The window was cracked a little bit, so I could hear the elephant rooting around in his food dish, smell his musk. When the elephant brushed against the side of the trailer, the whole thing shook and my coffee spilled.

“He wants attention,” Joe said.

I could tell he wanted to be alone with his elephant so I went back to the cook tent and asked for decaf.

“Never heard of it,” the cook said.

I sat for an hour, maybe two. The rain stopped. Through the plastic sheeting, I saw Mac walk by with his juggler and he saw me.

“Got to cut this off,” I heard him tell her as he turned into the cook tent.

“You been in here all night?”

“No. I talked to Joe for a while. Joe with the elephant.”

Mac sat down across from me. “That elephant is going to close this circus. We can’t get insurance.”

“It doesn’t seem like a dangerous animal. It’s really attached to him as far as I can tell.”

“It’s not the elephant. It’s the PETAs. They throw blood on people.”

“That’s how they protest fur, not circus acts.”

“They set fires. That’s what the boss said the insurance company was afraid of.”

“So why don’t you get rid of the elephant?”

“That’s what the boss wants to do. But Joe says no, and the performers are lined up behind Joe. Me you can replace. But the acrobats and the trapeze artists? They’re from Russia, and it’s not just about money for them.  We can’t replace them. They say the elephant’s family. And I know what they mean. People tell a lot of stories around here, but this one’s true:  We were playing in a school. I said it was stupid from the get-go. But there was an ice storm predicted, way late in April, and the school groups were all saying they had to get their money back. It was going to bankrupt us.

“So the boss, he’s on the phone with the superintendent. Super says he can’t take the risk running buses, but he doesn’t want to have all those kids mad at him either.

“The superintendent says, ‘Why don’t you bring the circus to us?’ I told the boss no, but he didn’t listen.

“So we go to the school. It was noon when we got there, the ice had mostly melted. We go in through the back door to the stage, clowns first, then everybody in tights and then there’s a girl riding Simba—”

“The elephant’s name is Simba? That’s the lion in The Lion King.”

“Do you want to hear the story?”


“She’s up on Simba wearing a head piece with blue ostrich plumes. The sun is sparkling off her sequins and I’m thinking, ‘This is why I love the circus. The impossibility of it.’ She’s up there, and when they get to the stage door, she’s got to duck her head so her headpiece doesn’t catch.”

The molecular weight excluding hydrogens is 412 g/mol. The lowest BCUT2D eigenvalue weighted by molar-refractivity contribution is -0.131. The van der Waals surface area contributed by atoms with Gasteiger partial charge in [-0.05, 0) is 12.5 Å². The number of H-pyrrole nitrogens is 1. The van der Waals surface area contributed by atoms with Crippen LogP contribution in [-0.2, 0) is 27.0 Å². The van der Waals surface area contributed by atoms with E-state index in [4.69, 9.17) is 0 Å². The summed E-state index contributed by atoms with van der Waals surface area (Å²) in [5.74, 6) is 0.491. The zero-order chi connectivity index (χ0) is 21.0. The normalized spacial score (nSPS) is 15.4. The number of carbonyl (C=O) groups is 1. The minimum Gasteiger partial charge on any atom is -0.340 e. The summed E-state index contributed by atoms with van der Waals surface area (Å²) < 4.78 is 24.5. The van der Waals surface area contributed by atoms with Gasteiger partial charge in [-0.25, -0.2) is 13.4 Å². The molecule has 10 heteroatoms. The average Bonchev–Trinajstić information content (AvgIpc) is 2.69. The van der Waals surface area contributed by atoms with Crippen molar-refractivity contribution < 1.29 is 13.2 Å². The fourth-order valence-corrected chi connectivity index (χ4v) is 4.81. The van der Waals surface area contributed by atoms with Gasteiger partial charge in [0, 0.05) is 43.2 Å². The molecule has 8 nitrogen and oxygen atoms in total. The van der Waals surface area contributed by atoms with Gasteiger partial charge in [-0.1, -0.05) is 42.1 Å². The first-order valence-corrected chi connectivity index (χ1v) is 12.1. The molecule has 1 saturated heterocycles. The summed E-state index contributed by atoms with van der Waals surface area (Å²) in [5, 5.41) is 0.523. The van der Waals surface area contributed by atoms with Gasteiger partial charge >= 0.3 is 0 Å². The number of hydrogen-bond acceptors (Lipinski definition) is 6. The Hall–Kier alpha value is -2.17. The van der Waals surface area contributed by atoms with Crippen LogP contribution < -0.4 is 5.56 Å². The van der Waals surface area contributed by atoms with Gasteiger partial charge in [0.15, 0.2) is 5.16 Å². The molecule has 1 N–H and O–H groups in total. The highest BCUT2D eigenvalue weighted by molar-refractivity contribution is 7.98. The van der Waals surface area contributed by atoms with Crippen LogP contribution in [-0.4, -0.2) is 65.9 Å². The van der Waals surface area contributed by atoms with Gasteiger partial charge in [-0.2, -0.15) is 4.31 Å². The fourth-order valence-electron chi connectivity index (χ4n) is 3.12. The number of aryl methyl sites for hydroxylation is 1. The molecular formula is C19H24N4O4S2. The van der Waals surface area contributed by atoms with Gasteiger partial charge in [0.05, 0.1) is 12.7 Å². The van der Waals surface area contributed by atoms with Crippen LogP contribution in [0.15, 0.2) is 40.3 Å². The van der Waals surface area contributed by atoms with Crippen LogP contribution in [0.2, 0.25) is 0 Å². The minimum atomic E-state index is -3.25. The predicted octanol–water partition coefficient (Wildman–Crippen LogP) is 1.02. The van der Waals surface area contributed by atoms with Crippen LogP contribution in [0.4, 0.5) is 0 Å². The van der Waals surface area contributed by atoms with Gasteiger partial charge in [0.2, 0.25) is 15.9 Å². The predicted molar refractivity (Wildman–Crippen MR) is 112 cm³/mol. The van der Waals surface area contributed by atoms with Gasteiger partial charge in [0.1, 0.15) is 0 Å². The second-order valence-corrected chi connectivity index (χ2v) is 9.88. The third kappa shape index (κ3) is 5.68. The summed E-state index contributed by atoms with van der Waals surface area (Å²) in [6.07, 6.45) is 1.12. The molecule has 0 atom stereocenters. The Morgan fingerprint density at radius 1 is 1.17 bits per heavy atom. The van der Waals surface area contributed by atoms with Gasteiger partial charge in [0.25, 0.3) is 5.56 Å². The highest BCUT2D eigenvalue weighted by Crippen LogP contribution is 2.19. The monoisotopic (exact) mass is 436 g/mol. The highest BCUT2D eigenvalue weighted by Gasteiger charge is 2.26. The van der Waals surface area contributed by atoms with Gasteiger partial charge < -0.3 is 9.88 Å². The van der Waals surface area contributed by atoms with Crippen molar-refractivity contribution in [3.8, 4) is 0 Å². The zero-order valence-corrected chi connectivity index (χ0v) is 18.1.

“It’s not that big of an elephant.”

“Big enough, I’ll tell you, big enough. So they go in and I start down the stairs. There’s a green room in the basement and I’ve got to get props to the balancing act. I can hear the kids in the audience cheering. Simba does this thing, where he pokes his trunk out, just a tease, and when the audience realizes it’s the elephant, the kids go crazy.

“So I’m going down the stairs and I hear them cheering, and then there’s kind of a crack and the ceiling explodes. Wood and pipes, everything is breaking. There’s a swirl of dust, but I see that blue ostrich plume. The girl is coming through the ceiling. I can’t get down there fast enough. She’s upside down. The first trick in the act, the elephant’s got her in his mouth hanging upside down by one knee.

“They are coming through and I don’t know how this could be possible, but I see the girl’s eye, through all the dust and the lumber raining down. She’s terrified. And then Simba. Feet. Knees. All of him. Somehow he lands upright.

“And you know why the performers won’t let us let him go?”


“He didn’t bite down.”

I look at my brother and see he belongs in this cook tent, how the dirt on the chairs is the same gray as the dirt under his nails.

I say, “I want to stay.”

“You can’t stay if you don’t have a job.”

“I’ll watch for PETAs.”

“I thought you donated to PETA.”

“Don’t tell anybody.”